392 F2d 558 Greenwood v. United States Lunsford
392 F.2d 558
Robert Burnice GREENWOOD, Appellant,
UNITED STATES of America, Appellee.
Hugh Franklin (Chicken) LUNSFORD, Appellant,
UNITED STATES of America, Appellee.
United States Court of Appeals Fourth Circuit.
Argued October 4, 1966.
Decided February 9, 1968.
Harold K. Bennett and Robert B. Long, Jr., Asheville, N. C., for appellant in No. 10,565.
I. C. Crawford, Asheville, N. C., for appellant in No. 10,768.
William Medford, U. S. Atty., and James O. Israel, Jr., Asst. U. S. Atty., for appellee.
Before SOBELOFF, BELL* and WINTER, Circuit Judges.
WINTER, Circuit Judge:
Appellants, Greenwood and Lunsford, were indicted in a single-count indictment under 18 U.S.C.A. § 371 for conspiracy to violate 26 U.S.C.A. §§ 4401, 4411 and 7201, viz., unlawfully attempting to evade and defeat taxes imposed on wagering, carrying on wagering activities without having registered with the Secretary of the Treasury and without having secured a wagering tax stamp, and without having paid the excise taxes imposed on such activities. They were found guilty in a trial by jury, and each was sentenced to a term of three years. Greenwood claims that he was improperly convicted because, inter alia, 26 U.S.C.A. § 4401 et seq., which appellants were found guilty of conspiring to violate, are unconstitutional as in violation of the Fifth Amendment privilege against self-incrimination. Appellant Lunsford adopts the contentions made by appellant Greenwood to the extent that they are applicable to him, and makes an additional one of his own.
After joint argument in the cases, we stayed further proceedings pending the decision of the Supreme Court of the United States in Costello v. United States, No. 41, October Term, 1966, and related cases, in which certiorari to examine the constitutionality of 26 U.S. C.A. § 4411 was granted. Costello died before a decision in his case so that his appeal abated, but, on January 29, 1968, the Supreme Court decided Marchetti v. United States, 390 U.S. 39, 88 S.Ct. 697, 19 L.Ed.2d 889 (1968), and Grosso v. United States, 390 U.S. 62, 88 S.Ct. 709, 19 L.Ed.2d 906 (1968). We think that the decisions in those cases require that the convictions of the defendants in the instant cases be reversed and that the defendants be discharged.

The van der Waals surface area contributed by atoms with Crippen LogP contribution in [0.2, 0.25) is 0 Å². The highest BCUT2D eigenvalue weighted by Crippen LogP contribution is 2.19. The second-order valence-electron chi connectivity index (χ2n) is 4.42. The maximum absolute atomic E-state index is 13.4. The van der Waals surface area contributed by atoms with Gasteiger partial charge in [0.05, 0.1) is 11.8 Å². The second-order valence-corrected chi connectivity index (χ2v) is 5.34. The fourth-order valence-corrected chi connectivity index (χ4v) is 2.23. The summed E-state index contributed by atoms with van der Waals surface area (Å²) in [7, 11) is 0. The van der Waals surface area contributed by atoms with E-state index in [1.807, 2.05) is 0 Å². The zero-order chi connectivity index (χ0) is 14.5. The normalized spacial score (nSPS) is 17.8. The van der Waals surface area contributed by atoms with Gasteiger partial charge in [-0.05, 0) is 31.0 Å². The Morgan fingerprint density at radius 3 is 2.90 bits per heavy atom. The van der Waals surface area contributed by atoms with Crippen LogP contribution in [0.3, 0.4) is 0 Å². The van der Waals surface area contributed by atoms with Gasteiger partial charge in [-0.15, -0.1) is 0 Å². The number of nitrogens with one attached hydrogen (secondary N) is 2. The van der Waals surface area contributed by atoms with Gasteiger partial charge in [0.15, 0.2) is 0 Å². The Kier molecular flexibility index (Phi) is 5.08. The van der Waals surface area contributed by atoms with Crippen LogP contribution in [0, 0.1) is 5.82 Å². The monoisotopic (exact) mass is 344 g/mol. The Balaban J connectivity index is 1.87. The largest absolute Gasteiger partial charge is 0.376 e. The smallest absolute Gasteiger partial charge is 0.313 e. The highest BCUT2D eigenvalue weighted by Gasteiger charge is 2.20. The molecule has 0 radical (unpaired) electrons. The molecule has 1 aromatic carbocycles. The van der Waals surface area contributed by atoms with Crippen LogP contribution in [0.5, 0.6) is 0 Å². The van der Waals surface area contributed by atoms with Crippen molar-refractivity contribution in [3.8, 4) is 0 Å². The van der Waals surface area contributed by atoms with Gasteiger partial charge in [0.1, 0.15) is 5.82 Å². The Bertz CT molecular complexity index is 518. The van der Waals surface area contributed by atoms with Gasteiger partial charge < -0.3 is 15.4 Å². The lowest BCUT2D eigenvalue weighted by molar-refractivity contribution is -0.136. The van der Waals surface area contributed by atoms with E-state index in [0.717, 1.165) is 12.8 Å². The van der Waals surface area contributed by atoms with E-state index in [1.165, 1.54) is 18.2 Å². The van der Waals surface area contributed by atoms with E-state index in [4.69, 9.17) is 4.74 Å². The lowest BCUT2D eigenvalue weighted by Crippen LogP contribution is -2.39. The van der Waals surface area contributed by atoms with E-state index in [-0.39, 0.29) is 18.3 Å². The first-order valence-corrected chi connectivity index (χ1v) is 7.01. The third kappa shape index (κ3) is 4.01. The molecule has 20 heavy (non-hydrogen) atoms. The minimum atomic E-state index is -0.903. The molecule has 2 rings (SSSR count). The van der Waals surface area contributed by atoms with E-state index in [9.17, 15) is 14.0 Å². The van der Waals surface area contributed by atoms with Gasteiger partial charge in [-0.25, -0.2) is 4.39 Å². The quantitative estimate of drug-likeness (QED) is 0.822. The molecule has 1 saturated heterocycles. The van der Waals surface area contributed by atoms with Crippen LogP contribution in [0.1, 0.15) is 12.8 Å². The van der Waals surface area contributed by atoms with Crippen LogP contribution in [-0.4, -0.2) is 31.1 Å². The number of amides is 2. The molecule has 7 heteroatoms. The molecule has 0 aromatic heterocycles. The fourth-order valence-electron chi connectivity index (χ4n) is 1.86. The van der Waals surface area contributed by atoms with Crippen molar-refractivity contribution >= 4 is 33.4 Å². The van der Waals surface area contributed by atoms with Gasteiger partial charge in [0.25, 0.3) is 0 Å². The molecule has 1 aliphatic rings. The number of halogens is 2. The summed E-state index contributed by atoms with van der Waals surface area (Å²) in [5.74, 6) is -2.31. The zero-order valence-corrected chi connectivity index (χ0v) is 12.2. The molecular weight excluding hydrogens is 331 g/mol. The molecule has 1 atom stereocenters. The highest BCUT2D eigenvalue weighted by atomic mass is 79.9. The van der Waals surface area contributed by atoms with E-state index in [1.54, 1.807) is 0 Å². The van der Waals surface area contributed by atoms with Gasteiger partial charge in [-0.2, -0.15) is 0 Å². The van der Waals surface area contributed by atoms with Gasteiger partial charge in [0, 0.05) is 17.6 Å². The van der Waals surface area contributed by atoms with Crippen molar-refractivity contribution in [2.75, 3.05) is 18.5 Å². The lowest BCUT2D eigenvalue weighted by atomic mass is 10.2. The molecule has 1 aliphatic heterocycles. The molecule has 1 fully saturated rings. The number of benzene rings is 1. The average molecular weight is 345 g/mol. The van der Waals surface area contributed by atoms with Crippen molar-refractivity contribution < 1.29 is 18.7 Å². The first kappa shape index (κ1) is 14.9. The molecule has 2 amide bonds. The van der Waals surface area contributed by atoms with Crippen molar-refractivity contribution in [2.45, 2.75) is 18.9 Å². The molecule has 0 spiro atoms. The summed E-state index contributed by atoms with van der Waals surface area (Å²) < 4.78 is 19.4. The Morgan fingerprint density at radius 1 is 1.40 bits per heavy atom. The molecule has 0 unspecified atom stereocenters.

In Marchetti, the Court decided that the privilege against self-incrimination, properly asserted, was a complete defense against prosecution for failure to pay the annual occupation tax on wagering imposed by 26 U.S.C.A. § 4411 and a wilful failure to register as required by 26 U.S.C.A. § 4412 before engaging in the business of accepting wagers. In Grosso, the Court decided that a taxpayer may not be convicted of conspiracy to evade payment of the excise tax imposed on wagering by 26 U.S.C.A. § 4401, "if the constitutional privilege [the privilege against self-incrimination] would properly prevent his conviction for wilful failure to pay it." The Court also applied the same doctrine to a conspiracy to evade payment of the special occupational tax imposed by 26 U.S.C.A. § 4411. United States v. Kahriger, 345 U.S. 22, 73 S.Ct. 510, 97 L.Ed. 754 (1953), and Lewis v. United States, 348 U.S. 419, 75 S.Ct. 415, 99 L.Ed. 475 (1955) were both overruled in Marchetti, to the extent that they precluded assertion of the constitutional privilege as a defense to the indictments in that case and impliedly they received like treatment in Grosso.
In the instant appeals the indictments were like those in Grosso. It follows that the Fifth Amendment privilege was a complete defense if properly asserted. Neither by pre-trial motion nor during the trial did Greenwood or Lunsford assert the privilege, except that they declined to testify at their trial. They raised it first in their briefs in this Court. But their failure to do so in the district court was in the context of Kahriger and Lewis, which, until January 29, 1968, were eroded but not scrapped. As in Grosso, we do not, therefore, treat their failure to assert the issue as an effective waiver of the constitutional issue, and our examination of the record fails to disclose any other evidence on which a finding of waiver of the privilege against self-incrimination may be based. We reverse the judgments and direct the entry of judgments of discharge.
Reversed and remanded.
Judge Bell, who died after argument but before the filing of an opinion in the cases, did not participate in the decision of the cases or preparation of the opinion